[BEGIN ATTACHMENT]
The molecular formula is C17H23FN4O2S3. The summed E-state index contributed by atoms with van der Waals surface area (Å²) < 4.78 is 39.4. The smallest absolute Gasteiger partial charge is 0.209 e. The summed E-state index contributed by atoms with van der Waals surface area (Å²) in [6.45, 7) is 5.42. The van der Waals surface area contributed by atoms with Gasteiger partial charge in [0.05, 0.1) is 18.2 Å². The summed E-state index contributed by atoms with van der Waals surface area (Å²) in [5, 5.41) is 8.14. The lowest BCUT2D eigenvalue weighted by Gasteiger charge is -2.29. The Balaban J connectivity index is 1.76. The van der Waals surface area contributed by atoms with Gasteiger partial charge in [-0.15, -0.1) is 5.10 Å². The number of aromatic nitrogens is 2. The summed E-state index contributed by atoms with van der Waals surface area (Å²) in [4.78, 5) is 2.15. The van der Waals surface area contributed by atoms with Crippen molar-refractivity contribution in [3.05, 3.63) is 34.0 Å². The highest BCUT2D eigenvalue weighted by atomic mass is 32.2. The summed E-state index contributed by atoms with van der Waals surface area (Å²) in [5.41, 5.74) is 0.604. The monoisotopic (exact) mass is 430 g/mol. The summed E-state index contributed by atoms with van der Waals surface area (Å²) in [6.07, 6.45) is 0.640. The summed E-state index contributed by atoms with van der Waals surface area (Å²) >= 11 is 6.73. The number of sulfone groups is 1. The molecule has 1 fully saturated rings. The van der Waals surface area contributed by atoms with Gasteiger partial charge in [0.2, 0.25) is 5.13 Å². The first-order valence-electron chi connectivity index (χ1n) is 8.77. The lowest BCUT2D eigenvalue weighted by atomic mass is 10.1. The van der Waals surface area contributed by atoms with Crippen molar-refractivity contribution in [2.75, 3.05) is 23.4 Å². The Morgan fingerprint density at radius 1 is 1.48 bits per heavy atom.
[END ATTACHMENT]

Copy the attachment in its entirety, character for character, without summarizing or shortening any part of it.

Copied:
The molecular formula is C17H23FN4O2S3. The summed E-state index contributed by atoms with van der Waals surface area (Å²) < 4.78 is 39.4. The smallest absolute Gasteiger partial charge is 0.209 e. The summed E-state index contributed by atoms with van der Waals surface area (Å²) in [6.45, 7) is 5.42. The van der Waals surface area contributed by atoms with Gasteiger partial charge in [0.05, 0.1) is 18.2 Å². The summed E-state index contributed by atoms with van der Waals surface area (Å²) in [5, 5.41) is 8.14. The lowest BCUT2D eigenvalue weighted by Gasteiger charge is -2.29. The Balaban J connectivity index is 1.76. The van der Waals surface area contributed by atoms with Gasteiger partial charge in [-0.15, -0.1) is 5.10 Å². The number of aromatic nitrogens is 2. The summed E-state index contributed by atoms with van der Waals surface area (Å²) in [4.78, 5) is 2.15. The van der Waals surface area contributed by atoms with Crippen molar-refractivity contribution in [3.05, 3.63) is 34.0 Å². The highest BCUT2D eigenvalue weighted by atomic mass is 32.2. The summed E-state index contributed by atoms with van der Waals surface area (Å²) in [5.41, 5.74) is 0.604. The monoisotopic (exact) mass is 430 g/mol. The summed E-state index contributed by atoms with van der Waals surface area (Å²) in [6.07, 6.45) is 0.640. The summed E-state index contributed by atoms with van der Waals surface area (Å²) >= 11 is 6.73. The number of sulfone groups is 1. The molecule has 1 fully saturated rings. The van der Waals surface area contributed by atoms with Gasteiger partial charge in [0.2, 0.25) is 5.13 Å². The first-order valence-electron chi connectivity index (χ1n) is 8.77. The lowest BCUT2D eigenvalue weighted by atomic mass is 10.1. The van der Waals surface area contributed by atoms with Crippen molar-refractivity contribution in [2.75, 3.05) is 23.4 Å². The Morgan fingerprint density at radius 1 is 1.48 bits per heavy atom.